Coalition Announces Increased Community Support for Select Bus Service; Civic rips ‘artificial’ rally; Woodhaven ‘strongly opposes’ DOT plan, group says

Coalition Announces Increased Community Support for Select Bus Service; Civic rips ‘artificial’ rally; Woodhaven ‘strongly opposes’ DOT plan, group says

PHOTO:  Several elected officials joined the BRT for NYC coalition on the steps of City Hall on Monday to announce increased community support for the Woodhaven-Cross Bay Corridor Select Bus Service Plan. The Woodhaven Residents’ Block Association this week said affected communities have actually come out against the DOT plan. ​Photo Courtesy of Global Strategy Group


Just as a pro-Select Bus Service coalition comprised of elected officials and transportation advocacy organizations was trumpeting “increased community support” for the Woodhaven-Cross Bay Corridor SBS Project at a press conference on Monday in Manhattan, a Woodhaven civic group was blasting the alliance and reiterating its opposition to the rapid transit plan.

City Public Advocate Letitia James, City Councilmen Donovan Richards (D-Laurelton) and Jimmy Van Bramer (D-Sunnyside), and the BRT for NYC Coalition took to the steps of City Hall to provide evidence of what they characterized as increased community support for bringing Bus Rapid Transit to the borough.

Riders Alliance – a grassroots commuter group and member of BRT for NYC – announced the collection of 7,000 bus rider signatures along the Woodhaven-Cross Bay Corridor, demonstrating support for bringing BRT to these neighborhoods.

Additionally, the Coalition announced a small-business letter of support, including dozens of signatures from small business owners in Queens who want to see BRT implemented along Woodhaven and Cross Bay boulevards. Entrepreneurs who have signed onto the letter represent restaurants, retail, and professional services, according to the Coalition.

“Bus Rapid Transit will make Woodhaven and Cross Bay boulevards a safer corridor for everyone,” said Paul Steely White, executive director of Transportation Alternatives. “The city’s redesign plan will make it easier for people walking, biking, taking the bus or driving to get where they need to go safely along this critical north-south route. Too many people have been killed and seriously injured in crashes on Woodhaven and Cross Bay boulevards. The time for action is now, and implementing BRT is an essential part of protecting the people who live, work, and travel in Eastern Queens.”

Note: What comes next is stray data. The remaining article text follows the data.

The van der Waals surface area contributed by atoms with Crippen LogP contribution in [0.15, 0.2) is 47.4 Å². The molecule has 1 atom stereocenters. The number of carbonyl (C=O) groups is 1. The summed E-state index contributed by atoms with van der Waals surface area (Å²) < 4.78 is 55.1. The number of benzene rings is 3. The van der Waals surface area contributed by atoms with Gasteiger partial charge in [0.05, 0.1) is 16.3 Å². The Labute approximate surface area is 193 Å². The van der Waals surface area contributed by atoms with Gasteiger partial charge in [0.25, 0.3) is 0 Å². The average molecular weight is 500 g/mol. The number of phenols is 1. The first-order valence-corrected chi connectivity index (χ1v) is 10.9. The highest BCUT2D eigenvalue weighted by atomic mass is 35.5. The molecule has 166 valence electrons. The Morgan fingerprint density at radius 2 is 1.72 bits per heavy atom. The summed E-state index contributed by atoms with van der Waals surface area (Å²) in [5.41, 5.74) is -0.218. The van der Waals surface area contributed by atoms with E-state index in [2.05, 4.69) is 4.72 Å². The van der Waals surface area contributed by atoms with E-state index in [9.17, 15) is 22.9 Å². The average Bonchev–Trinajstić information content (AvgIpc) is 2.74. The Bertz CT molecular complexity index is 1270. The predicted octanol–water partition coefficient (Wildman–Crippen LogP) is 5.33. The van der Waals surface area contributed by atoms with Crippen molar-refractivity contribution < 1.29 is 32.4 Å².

The Woodhaven Residents’ Block Association on Monday afternoon released a statement responding to the “pro-SBS rally.”

“This rally shows everything that’s wrong with the way SBS is being shoved down our community’s throat,” the civic said. “The rally was supposed to indicate support for SBS in our community, yet it was held far away from our community, and was sponsored by a slew of outside organizations pushing an agenda that ignores our community’s concerns. What’s more, a massive, influential public affairs agency was apparently hard at work drumming up support for this rally. That’s all extremely fitting, because the push for SBS is not about improving our community.  It’s about city officials teaming up with powerful, well-funded interests to drown out the voices of regular residents who don’t have expensive lobbyists and consultants representing them.

“The Woodhaven Residents’ Block Association represents the people in this community. We might not be part of the conversations that the de Blasio administration is having behind closed doors to try to burnish the mayor’s legacy. But long after these officials are out of office, and long after the people at the rally have collected their paychecks and moved on, the people of Woodhaven and nearby neighborhoods will have to live with the consequences of SBS. We’re the ones who really know what it will do to our community.

“No artificial ‘rally’ can change the reality that this community – the people most affected – strongly opposes the SBS plan.  And we will continue to fight to ensure that our voices – the voices of ordinary New Yorkers – aren’t drowned out by those who think they can do what they want to our community just because they’re powerful.”


By Michael V. Cusenza



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